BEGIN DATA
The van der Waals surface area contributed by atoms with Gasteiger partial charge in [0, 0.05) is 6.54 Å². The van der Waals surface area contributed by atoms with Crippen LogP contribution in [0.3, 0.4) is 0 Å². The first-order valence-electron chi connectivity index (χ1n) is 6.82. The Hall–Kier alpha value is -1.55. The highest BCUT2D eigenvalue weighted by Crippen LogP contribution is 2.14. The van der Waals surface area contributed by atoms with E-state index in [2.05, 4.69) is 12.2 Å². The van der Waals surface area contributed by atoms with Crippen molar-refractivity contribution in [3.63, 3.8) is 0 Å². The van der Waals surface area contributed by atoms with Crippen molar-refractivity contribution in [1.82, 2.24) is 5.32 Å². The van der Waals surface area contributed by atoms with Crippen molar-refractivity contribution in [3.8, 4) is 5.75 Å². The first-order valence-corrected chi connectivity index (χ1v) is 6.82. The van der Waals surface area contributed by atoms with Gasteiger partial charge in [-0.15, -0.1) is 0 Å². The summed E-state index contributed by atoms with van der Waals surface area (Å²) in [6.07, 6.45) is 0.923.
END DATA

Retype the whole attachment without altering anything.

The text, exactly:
The van der Waals surface area contributed by atoms with Gasteiger partial charge in [0, 0.05) is 6.54 Å². The van der Waals surface area contributed by atoms with Crippen LogP contribution in [0.3, 0.4) is 0 Å². The first-order valence-electron chi connectivity index (χ1n) is 6.82. The Hall–Kier alpha value is -1.55. The highest BCUT2D eigenvalue weighted by Crippen LogP contribution is 2.14. The van der Waals surface area contributed by atoms with E-state index in [2.05, 4.69) is 12.2 Å². The van der Waals surface area contributed by atoms with Crippen molar-refractivity contribution in [3.63, 3.8) is 0 Å². The van der Waals surface area contributed by atoms with Crippen molar-refractivity contribution in [1.82, 2.24) is 5.32 Å². The van der Waals surface area contributed by atoms with Crippen molar-refractivity contribution in [3.8, 4) is 5.75 Å². The first-order valence-corrected chi connectivity index (χ1v) is 6.82. The van der Waals surface area contributed by atoms with Gasteiger partial charge in [-0.15, -0.1) is 0 Å². The summed E-state index contributed by atoms with van der Waals surface area (Å²) in [6.07, 6.45) is 0.923.